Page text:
On one particular Christmas day, sitting around the lunch table, Grandma asked for volunteers to say grace. Five year old Matthew - generally a very quiet boy – offered to pray. This is how it went:
“Thank you, God, for all the gifts we got, and for all the ones we’re going to get!”
Little Matthew had a lot of growing up to do before he would grasp the meaning of Christmas as expressed by another quiet guy in a fine public statement long ago - President Calvin Coolidge.
“Silent Cal”, as he was familiarly known, received his nickname due to his reticent nature and brevity of speech. But one Christmas day, he reached the hearts and minds of a nation with this: “Christmas is not a time nor a season, but a state of mind. To cherish peace and good will, to be plenteous in mercy, is to have the real spirit of Christmas.” (Quoted in "How Christmas Came to Be," by Victor M. Parachin, The Christian Science Monitor, December 21, 2000)
I think the following words of Mary Baker Eddy capture the spirit of Christmas expressed by President Coolidge. “What we most need is the prayer of fervent desire for growth in grace, expressed in patience, meekness, love and good deeds.” (Science and Health with Key to the Scriptures, p. 4)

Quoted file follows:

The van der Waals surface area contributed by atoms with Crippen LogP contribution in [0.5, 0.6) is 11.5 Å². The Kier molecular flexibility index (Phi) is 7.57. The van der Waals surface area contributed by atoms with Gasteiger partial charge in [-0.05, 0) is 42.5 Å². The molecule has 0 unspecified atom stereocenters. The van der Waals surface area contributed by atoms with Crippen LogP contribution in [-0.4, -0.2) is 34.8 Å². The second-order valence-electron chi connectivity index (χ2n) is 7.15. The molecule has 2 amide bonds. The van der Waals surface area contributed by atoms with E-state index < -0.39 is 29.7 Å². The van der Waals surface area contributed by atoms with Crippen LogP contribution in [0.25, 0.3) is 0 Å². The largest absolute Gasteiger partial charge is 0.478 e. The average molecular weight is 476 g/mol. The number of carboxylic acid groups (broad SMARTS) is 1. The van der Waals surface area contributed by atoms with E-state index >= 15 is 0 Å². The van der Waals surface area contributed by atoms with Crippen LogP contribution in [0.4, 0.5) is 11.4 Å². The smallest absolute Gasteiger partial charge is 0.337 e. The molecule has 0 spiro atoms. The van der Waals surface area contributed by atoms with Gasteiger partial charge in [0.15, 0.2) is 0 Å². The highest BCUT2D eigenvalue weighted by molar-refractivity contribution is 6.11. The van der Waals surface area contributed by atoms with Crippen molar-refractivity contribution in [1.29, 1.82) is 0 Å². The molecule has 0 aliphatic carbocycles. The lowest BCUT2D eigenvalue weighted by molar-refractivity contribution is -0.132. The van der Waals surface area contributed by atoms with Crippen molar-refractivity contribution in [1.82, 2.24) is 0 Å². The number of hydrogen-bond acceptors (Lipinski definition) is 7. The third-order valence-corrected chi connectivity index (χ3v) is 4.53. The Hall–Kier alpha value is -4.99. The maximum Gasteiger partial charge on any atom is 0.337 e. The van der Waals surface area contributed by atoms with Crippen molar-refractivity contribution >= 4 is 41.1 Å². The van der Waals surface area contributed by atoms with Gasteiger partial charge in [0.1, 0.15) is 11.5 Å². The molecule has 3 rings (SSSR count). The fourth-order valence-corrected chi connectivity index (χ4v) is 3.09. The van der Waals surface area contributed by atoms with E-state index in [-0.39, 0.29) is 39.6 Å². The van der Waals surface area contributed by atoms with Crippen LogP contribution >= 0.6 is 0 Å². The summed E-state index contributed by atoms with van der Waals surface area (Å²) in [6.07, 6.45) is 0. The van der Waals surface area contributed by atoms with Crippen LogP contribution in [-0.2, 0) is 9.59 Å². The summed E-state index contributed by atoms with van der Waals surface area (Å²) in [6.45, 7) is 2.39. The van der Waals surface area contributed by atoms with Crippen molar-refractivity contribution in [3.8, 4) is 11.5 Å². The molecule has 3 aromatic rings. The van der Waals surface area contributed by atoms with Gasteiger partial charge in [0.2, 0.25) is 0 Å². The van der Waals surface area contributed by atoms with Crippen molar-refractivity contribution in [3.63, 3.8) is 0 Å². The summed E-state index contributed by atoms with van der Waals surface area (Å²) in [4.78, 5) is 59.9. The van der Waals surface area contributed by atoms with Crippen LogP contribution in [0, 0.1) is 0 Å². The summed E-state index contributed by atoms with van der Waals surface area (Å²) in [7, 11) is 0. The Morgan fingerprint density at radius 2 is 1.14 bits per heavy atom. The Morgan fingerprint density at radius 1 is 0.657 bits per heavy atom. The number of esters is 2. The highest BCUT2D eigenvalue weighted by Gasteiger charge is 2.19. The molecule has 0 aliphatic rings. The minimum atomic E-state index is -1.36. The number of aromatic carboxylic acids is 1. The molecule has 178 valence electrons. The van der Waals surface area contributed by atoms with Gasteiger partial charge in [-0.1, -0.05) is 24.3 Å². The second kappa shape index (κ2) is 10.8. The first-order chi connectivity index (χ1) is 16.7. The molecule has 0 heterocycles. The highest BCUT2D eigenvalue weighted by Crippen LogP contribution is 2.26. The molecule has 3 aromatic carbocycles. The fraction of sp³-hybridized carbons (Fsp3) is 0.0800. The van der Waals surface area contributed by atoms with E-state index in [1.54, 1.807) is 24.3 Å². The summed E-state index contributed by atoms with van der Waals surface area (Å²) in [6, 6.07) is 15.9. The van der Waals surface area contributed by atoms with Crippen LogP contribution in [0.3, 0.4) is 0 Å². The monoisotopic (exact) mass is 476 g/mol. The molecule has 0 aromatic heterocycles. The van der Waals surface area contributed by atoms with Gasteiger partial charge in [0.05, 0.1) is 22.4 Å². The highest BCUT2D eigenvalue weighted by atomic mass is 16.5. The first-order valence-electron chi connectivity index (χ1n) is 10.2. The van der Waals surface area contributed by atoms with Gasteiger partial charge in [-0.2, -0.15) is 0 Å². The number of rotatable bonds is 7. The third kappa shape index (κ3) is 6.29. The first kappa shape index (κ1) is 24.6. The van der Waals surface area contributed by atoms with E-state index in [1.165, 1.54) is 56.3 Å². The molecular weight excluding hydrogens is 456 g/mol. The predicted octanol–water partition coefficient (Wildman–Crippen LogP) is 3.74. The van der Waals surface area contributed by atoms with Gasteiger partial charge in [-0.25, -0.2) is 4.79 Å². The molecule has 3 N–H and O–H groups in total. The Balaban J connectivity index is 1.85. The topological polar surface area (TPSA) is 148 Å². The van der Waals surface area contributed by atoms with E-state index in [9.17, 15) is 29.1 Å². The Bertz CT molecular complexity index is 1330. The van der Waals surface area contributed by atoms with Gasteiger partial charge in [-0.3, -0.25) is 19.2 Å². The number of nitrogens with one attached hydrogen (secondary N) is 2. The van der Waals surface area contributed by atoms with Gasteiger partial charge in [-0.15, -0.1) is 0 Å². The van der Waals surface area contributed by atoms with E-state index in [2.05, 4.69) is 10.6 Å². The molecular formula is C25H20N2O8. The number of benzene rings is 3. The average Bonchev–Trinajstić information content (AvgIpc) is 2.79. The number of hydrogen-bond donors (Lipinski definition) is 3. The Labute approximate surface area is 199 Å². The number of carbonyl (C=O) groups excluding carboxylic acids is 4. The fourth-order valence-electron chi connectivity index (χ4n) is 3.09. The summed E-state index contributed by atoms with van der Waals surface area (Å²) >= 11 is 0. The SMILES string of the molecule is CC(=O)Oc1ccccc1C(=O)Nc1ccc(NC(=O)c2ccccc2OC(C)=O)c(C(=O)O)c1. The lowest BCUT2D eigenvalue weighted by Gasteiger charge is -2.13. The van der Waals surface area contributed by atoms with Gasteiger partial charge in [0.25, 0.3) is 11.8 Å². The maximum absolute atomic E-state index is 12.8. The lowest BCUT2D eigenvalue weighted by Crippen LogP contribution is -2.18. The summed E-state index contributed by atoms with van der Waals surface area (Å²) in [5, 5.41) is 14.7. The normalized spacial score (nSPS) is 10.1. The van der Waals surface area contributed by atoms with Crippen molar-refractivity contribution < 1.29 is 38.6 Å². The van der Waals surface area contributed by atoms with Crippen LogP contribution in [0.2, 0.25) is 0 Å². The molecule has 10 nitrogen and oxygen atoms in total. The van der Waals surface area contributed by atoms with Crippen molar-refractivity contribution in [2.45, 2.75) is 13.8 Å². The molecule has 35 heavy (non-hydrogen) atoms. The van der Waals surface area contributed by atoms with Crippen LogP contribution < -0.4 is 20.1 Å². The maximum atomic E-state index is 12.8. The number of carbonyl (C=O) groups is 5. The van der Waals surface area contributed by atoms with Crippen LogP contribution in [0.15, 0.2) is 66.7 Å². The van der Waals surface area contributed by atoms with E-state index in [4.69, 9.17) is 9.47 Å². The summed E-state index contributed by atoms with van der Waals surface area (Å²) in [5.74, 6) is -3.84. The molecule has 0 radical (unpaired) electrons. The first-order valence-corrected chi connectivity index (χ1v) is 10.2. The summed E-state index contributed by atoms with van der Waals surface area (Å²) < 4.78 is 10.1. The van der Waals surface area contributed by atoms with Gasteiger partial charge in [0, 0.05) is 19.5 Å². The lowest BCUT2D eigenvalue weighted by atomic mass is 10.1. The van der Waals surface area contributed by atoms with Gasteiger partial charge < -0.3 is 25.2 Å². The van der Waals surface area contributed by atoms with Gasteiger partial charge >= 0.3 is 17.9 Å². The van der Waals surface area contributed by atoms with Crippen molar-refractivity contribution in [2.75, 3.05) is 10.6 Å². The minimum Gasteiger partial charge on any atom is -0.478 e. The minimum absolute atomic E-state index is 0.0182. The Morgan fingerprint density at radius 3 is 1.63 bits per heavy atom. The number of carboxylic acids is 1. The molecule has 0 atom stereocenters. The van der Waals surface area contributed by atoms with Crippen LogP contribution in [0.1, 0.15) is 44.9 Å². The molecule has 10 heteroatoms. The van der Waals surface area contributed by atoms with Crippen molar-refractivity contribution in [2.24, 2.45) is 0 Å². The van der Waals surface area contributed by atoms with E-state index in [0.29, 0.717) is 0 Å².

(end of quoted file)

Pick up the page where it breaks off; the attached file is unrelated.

Little Matthew may be all grown up, but he is still known as the silent type. What is so special is, he has grown to live naturally the qualities of grace, illustrating by his actions - more than just words - that grace is the expression of divine good.
Just ask his neighbors. During a snowstorm, he is the first to get out his shovel and help them get unstuck. After a hurricane, he is always ready to grab his saw and look for opportunities to help clear roads and driveways.
Patience, meekness, love, good deeds may often appear silently, but the expression of these spiritual qualities ring out the Christmas blessing of “On earth peace, good-will toward men” throughout the year. (Luke 2:14)